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How to set-off - legally and equitably

In the recent case of Gary Fearns (T/A Autopaint International) v Anglo-Dutch Paint & Chemical Co Ltd & 5 Ors [2010] EWHC 2366 (CH) the Court undertook a cogent analysis of the law of set-off.

In particular, the proper application of the doctrine of equitable set-off to extinguish competing liabilities and approach to employ when ordering set-off between differing currencies. The Court distilled the following principles: 

  1. Where one party has a claim against another party who has a cross-claim, the two claims cannot be netted off so as to extinguish the respective liabilities arising between the parties except by agreement or a court judgment and only once both liabilities have been established by the same. 
  2. Where both claims were for specific and certain sums of money, it was open to the parties to plead legal set-off thereby raising a defence to the extent of its own claim in proceedings brought by the other. 
  3. An equitable set-off could be relied upon by either party, where the two claims were made reasonably and in good faith and were so closely connected that it would be manifestly unjust to allow enforcement of one claim without taking into consideration the other. 
  4. Outside proceedings, an equitable set-off could act as an immediate answer to a liability to pay money otherwise due and to the exercise of rights, such as a right to terminate a contract, which were contingent on such non-payment.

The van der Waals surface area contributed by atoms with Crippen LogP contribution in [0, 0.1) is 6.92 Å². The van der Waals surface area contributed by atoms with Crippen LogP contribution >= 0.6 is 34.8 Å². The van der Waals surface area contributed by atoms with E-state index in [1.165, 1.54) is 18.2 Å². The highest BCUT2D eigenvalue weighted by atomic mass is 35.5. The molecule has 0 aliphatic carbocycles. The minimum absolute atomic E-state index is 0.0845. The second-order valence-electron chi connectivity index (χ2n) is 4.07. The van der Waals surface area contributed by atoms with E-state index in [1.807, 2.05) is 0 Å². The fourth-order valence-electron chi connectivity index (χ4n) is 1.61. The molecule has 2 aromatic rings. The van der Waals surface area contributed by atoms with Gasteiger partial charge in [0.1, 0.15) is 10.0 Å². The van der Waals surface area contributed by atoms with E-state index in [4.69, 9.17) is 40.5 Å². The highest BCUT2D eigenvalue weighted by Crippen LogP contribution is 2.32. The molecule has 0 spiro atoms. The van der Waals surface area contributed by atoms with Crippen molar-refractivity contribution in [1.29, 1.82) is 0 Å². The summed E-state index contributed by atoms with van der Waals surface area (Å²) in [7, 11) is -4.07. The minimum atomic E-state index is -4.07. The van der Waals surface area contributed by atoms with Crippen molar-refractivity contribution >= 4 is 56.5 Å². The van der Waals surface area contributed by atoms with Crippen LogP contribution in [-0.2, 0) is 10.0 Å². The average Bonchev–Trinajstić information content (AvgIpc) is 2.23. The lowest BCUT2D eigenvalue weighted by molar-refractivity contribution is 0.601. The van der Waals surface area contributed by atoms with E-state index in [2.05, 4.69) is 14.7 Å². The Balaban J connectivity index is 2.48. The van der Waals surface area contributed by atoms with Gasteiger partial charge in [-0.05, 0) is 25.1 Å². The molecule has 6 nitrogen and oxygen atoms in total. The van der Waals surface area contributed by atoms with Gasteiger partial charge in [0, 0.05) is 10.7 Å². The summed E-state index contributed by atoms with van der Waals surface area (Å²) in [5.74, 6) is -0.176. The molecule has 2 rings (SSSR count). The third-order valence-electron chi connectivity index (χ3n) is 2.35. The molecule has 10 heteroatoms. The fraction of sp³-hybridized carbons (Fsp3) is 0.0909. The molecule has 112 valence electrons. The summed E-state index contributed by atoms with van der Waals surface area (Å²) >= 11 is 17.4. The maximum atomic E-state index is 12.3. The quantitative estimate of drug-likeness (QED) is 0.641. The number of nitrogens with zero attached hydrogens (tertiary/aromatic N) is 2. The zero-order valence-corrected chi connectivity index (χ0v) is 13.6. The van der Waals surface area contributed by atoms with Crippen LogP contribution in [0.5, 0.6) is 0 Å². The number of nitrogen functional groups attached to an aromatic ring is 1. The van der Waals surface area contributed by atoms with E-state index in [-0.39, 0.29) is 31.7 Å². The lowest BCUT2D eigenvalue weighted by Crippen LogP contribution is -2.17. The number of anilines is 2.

5. The existence of and reliance upon a right of equitable set-off by one party to a claim did not reduce or extinguish the other party’s cross-claim. Rather it operated as a shield preventing each party from enforcing its claim while the other still subsisted. 
  6. The court had discretion under CPR r.40.13 and its inherent jurisdiction to order any judgment sum to be netted off against any other sum, costs included. The effective date for such a set-off would be the date on which the existence and amount of the two liabilities arose. 
  7. The approach to be adopted when ordering set-off between amounts payable in different currencies was to assess and add to each principle amount any interest accruing up to the date of the set-off. The smaller amount would then be converted into the currency of the larger amount at the exchange rate prevailing at that date; and finally to order payment of the balance.

Elizabeth Dwomoh / 1st Nov 2010


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